This letter responds to The Record’s September 8 pieces on the HMAC investigation report and the 2014-2015 annual fund, and also to Peter Brooks’s October 2 letter to the Editor. I write from the perspective of a lawyer who for almost twenty years has advised independent schools on issues of institutional concern. I’m also a member of the Class of ’82 who, like so many of my schoolmates, experienced inappropriate conduct by an HM teacher.
Per well-established best practices, independent schools grappling with histories of sex abuse and inadequate responses to such abuse restore institutional equilibrium by pivoting toward transparency and renewed trustworthiness in the eyes of all significant constituencies. For such a pivoting to happen, a necessary step is a school’s candid “letter to the community” that includes reasonable detail about what happened and what specific institutional shortcomings contributed. Most often, the “guts” of the letter is a summary of an independent investigation commissioned by the school itself. Deerfield Academy is a strong example of the many independent schools that have followed this playbook to restore equilibrium, goodwill, and a warm sense of shared, communal values spreading across constituencies and generations.
With alumni funding, the HMAC report was prepared because the HM administration has not yet provided the school community with a written report on the systemic problems that allowed abuse to occur for so long. From the 2012 publication of Amos Kami’s article in TheNew York Times through the present, the school’s positioning on the abuse issue has been a source of frustration and pain for survivors and large numbers of alumni. To survivors and many alumni, HM’s actions feel inconsistent with survivors’ and alumni’s statuses as members of an HM “community” — a word with ancient roots connoting a group that acts collectively to fortify, strengthen, or defend.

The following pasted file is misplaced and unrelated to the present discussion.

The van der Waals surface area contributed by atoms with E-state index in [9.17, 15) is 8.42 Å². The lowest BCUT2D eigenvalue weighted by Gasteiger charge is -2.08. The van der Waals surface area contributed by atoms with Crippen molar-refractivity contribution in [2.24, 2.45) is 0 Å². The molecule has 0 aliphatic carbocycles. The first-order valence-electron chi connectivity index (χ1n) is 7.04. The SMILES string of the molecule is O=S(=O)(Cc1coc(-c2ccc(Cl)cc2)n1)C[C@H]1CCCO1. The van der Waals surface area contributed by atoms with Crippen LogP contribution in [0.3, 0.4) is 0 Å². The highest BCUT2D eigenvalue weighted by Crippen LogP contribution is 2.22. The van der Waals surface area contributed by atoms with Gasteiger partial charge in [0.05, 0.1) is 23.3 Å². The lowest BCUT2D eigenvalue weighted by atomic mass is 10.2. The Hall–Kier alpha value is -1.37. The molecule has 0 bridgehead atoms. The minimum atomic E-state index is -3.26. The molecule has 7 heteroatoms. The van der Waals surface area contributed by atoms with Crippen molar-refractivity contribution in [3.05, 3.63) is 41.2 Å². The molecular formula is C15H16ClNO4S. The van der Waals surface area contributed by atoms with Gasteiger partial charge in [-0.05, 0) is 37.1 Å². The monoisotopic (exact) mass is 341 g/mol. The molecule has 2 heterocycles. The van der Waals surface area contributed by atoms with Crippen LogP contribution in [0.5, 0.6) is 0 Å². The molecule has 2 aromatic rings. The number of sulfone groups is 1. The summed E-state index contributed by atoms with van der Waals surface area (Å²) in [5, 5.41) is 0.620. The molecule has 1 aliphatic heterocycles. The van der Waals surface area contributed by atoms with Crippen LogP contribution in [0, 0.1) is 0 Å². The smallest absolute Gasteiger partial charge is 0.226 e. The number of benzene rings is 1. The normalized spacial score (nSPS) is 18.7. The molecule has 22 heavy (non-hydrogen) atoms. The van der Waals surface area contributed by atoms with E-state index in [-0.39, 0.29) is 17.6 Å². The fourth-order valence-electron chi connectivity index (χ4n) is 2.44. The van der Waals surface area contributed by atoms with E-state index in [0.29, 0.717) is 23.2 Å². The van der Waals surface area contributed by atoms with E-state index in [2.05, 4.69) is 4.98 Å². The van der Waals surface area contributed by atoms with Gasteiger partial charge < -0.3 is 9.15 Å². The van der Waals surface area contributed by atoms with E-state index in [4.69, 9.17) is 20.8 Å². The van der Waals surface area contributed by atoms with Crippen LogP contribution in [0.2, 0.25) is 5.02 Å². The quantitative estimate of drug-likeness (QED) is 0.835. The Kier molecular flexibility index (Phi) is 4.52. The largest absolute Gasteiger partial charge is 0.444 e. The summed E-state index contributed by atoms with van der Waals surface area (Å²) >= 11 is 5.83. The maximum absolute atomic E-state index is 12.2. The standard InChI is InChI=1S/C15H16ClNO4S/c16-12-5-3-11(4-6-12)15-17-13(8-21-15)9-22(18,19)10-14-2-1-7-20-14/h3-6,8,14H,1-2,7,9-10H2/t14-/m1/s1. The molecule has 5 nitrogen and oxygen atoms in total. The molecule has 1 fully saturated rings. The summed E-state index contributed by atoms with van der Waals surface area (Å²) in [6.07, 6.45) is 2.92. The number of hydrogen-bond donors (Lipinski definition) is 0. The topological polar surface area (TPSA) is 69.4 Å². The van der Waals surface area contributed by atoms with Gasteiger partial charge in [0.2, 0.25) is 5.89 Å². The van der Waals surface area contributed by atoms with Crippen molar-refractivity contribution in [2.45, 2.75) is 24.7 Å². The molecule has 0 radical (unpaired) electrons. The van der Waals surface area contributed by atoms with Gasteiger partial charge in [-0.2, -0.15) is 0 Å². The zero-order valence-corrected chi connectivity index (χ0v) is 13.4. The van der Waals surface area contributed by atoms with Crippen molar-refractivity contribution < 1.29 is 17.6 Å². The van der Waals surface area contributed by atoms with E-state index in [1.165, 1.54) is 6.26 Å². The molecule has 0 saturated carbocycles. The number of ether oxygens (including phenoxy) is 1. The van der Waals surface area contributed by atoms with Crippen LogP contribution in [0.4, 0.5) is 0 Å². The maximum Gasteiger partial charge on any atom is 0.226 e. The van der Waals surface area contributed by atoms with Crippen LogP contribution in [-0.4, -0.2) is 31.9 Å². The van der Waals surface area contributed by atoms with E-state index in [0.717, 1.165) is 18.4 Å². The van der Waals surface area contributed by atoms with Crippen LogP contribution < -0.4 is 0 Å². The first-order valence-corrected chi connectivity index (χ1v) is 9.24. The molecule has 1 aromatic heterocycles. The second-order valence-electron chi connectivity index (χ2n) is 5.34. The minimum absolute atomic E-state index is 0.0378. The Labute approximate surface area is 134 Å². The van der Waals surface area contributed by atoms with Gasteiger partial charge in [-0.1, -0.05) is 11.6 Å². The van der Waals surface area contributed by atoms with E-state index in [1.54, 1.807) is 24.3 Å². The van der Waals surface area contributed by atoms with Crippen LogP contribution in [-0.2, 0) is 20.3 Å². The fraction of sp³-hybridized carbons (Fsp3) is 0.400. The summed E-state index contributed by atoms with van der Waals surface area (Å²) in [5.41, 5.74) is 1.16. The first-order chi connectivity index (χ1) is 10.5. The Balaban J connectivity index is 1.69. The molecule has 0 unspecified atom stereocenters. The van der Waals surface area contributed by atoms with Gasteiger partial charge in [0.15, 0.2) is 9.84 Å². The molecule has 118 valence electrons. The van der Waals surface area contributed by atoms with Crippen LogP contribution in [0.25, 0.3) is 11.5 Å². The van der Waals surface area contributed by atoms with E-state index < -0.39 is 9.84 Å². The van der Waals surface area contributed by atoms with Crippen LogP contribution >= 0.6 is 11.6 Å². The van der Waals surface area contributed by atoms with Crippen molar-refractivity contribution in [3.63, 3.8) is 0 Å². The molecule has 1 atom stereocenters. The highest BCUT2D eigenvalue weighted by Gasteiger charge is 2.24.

Accordingly, in addition to the opportunities identified in Mr. Brooks’s letter, the HMAC report’s publication is a renewed opportunity for our school’s leadership to consider pivoting decisively, through the issuance a “letter to the community” about what happened and what institutional shortcomings contributed. Many including this writer believe that such a factual accounting by the school would be in its institutional interest, and would be a necessary step to show all that, going forward, the school administration stands with rather than apart from survivors and concerned alumni. As the experiences of many other schools have shown, any institutional risk associated with reasonable transparency on the sex-abuse issue is substantially less than the risk of a lack of transparency. A moderately-detailed “letter to the community” from the school would — to borrow Mr. Brooks’s phrase — “only help us and cannot hurt us.”
As school reopens, students wrote in Horace Mann’s weekly paper of the report on decades-long abuse commissioned by alumni. An administrator was quoted as saying it contained “nothing substantially new,” despite the school’s refusal to investigate or discuss any of the lessons learned from its own understanding or files. In the following issue, the paper printed this letter to the editor from alumni in response: